Consumers’ Internet Use Could Change As ‘Net Neutrality’ Ends

Danny Woods
June 12, 2018

Opponents say this gives Internet providers the power to block competitors and new technologies.

The Federal Communications Commission repealed the 2015 Obama administration's landmark net neutrality rules in December by a 3-2 vote, sparking a firestorm of criticism on social media websites, opposition from internet firms like Facebook Inc (FB.O) and Alphabet Inc (GOOGL.O), and protests among Democrats in the Republican-controlled Congress.

"Those "fast lanes" will put those who won't or can not pay in the slow lane, making the internet look a lot like cable TV", Gigi Sohn, a counselor to former FCC chairman Tom Wheeler and a staunch supporter of net neutrality, told CNNMoney. The more realistic goal of the act is to put pressure on Republicans ahead of the 2020 elections - only changes in leadership are likely to have an effect on neutrality rules. We still don't and won't block, throttle or discriminate against lawful content. Opponents of the net neutrality law - including big broadband providers like Verizon, AT&T and Comcast - argued that getting rid of net neutrality would lead to new investment and a more open and competitive internet.

The Obama-era federal regulations known as net neutrality are done - at least for now. What's more, five Democratic governors have issued executive orders barring their states from doing business with a broadband firm that violates the principals of net neutrality.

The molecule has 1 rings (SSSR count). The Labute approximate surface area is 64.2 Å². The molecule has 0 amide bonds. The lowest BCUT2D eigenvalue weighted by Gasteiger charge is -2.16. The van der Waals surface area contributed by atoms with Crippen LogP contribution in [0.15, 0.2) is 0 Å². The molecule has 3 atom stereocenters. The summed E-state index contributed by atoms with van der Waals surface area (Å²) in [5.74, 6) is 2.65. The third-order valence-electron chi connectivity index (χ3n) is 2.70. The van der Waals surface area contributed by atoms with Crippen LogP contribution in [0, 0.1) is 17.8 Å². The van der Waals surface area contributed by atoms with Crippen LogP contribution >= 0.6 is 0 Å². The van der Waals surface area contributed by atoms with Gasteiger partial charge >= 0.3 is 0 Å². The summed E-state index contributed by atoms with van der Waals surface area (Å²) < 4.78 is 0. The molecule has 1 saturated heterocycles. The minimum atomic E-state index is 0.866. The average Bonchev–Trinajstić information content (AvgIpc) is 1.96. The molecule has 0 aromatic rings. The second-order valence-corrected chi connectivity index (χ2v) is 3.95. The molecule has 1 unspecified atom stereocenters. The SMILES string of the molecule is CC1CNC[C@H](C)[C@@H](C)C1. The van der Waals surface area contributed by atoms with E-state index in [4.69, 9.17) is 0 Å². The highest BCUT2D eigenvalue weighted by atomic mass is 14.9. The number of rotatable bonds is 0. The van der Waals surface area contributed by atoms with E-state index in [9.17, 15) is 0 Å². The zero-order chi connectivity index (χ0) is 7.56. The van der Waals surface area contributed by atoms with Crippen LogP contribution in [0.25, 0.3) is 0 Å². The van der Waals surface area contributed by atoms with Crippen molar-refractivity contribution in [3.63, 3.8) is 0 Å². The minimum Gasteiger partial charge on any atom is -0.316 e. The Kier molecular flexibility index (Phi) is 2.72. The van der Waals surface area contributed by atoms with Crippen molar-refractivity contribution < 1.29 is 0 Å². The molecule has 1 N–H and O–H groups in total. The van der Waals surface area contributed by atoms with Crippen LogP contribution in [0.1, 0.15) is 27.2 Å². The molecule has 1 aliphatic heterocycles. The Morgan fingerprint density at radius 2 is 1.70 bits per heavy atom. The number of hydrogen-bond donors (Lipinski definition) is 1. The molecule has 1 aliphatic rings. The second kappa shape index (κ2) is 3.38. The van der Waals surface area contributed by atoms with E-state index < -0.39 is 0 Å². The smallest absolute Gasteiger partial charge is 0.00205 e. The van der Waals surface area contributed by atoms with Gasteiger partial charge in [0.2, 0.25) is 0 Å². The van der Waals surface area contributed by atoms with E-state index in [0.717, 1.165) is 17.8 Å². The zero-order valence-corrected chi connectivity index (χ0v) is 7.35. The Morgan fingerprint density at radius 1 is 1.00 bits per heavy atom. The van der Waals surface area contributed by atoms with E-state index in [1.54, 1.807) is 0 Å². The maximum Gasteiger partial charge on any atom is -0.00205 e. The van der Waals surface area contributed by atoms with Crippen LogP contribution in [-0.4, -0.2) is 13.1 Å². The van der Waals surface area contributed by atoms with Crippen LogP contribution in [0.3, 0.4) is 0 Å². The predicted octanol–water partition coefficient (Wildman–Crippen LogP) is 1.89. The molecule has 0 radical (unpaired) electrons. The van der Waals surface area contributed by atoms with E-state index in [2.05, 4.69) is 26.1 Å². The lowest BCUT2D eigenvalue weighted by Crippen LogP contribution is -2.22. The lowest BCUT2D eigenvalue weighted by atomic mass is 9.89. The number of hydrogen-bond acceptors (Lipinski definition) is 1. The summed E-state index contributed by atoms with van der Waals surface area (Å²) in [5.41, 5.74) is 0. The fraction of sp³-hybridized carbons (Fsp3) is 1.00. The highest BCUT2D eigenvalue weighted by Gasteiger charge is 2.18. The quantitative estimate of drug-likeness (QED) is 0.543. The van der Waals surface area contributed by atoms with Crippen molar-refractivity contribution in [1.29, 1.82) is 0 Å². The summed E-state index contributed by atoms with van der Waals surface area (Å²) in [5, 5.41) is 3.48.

In the op-ed, Pai says that repealing Net Neutrality "will protect consumers and promote better, faster internet access, and more competition" while simultaneously preserving the internet as "an open platform where you are free to go where you want".

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As of Monday morning, net neutrality no longer exists. Supporters of net neutrality have also said that without regulation, a greater socio-economic digital divide could develop, creating a class of information "haves" and "have nots".

"In the House, we'll need 218 lawmakers to sign on to a "discharge petition" in order to force a vote past leadership to the floor", the coalition's website outlines. A third rule banned the practice of paid prioritization, or the offering of the Internet "fast lanes". Almost two dozen states and several companies have sued the government to try and preserve the rules.

There is also 5G internet being rolled out later this year that will bring new wireless home internet options. It's a major turning point for Internet policy and the Web as a whole, as broadband providers will enjoy additional freedom to seek new ways of making money in a rapidly changing market.

Companies willing to pay more of these fees are essentially given higher priority, which means you could see a rise in subscriptions rates or monthly fees from content providers to offset the costs of these fees. Several states including NY and Washington, have passed regulations that impose net neutrality on a local level.

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